You may have heard earlier this week about Lenovo’s IdeaPad U1, an 11.6-inch laptop with a fully detachable tablet screen. Lenovo had it on display tonight, and the press were clamoring to get a look.
Seeing the IdeaPad U1 up close, it’s hard not to get a bit giddy. You essentially get two machines in one, the base computer powered by a Core 2 Duo processor and the tablet running on a 1 GHz Snapdragon ARM chip. Peeling the tablet from its shell requires a simple pull away from the translucent red backing, then upwards.
Once separated, the tablet switches into a custom, Linux-based operating system that, sadly, is pretty jerky. However, the product is six months out, and Lenovo says they want to boost the smoothness factor before release. Otherwise, the tablet mode is easy enough to navigate, with four big panels for photos, videos, music and documents. There’s also a six-panel screen that includes a variety of widgets, such as weather and e-mail.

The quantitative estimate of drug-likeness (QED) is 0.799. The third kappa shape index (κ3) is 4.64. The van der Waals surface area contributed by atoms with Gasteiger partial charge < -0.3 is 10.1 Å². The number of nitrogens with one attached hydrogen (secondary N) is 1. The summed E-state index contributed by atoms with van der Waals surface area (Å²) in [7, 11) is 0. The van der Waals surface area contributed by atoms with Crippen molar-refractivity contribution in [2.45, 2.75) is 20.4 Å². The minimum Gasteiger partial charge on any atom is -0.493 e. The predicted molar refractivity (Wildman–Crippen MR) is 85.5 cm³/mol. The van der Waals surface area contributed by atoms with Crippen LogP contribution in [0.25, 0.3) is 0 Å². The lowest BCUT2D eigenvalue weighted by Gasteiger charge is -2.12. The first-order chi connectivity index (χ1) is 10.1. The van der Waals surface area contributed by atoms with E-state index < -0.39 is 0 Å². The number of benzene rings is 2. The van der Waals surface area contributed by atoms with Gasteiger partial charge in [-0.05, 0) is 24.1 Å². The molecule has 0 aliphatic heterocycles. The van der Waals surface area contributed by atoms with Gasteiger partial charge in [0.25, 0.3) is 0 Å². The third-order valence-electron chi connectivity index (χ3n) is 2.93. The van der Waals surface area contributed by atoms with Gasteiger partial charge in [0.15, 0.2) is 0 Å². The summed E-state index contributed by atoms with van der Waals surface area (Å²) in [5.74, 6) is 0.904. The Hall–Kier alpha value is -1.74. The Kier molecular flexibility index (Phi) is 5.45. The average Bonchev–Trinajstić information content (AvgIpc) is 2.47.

A couple other points of concern: the tablet’s screen got washed out pretty easily at off-angles — it was easy to notice this as other people handled the unit around me. And if you don’t like the red shell, too bad, because that’s all Lenovo has in store for now.
Still, the idea of a modular computer is exciting. It’s definitely possible to use both pieces at once, with the base plugged into an external monitor (or downloading files idly) while you browse away on the tablet. Put together, the computers combine resources, sharing storage and getting eight hours of battery life where the tablet alone gets less than five. Many of the other specs are up in the air, but you’ll definitely get 4 GB of RAM (512 MB for the tablet), 2 USB ports and a 1.3-megapixel Web cam.
Lenovo said they’re hoping to get the IdeaPad U1’s price under $1,000 for a May or June release.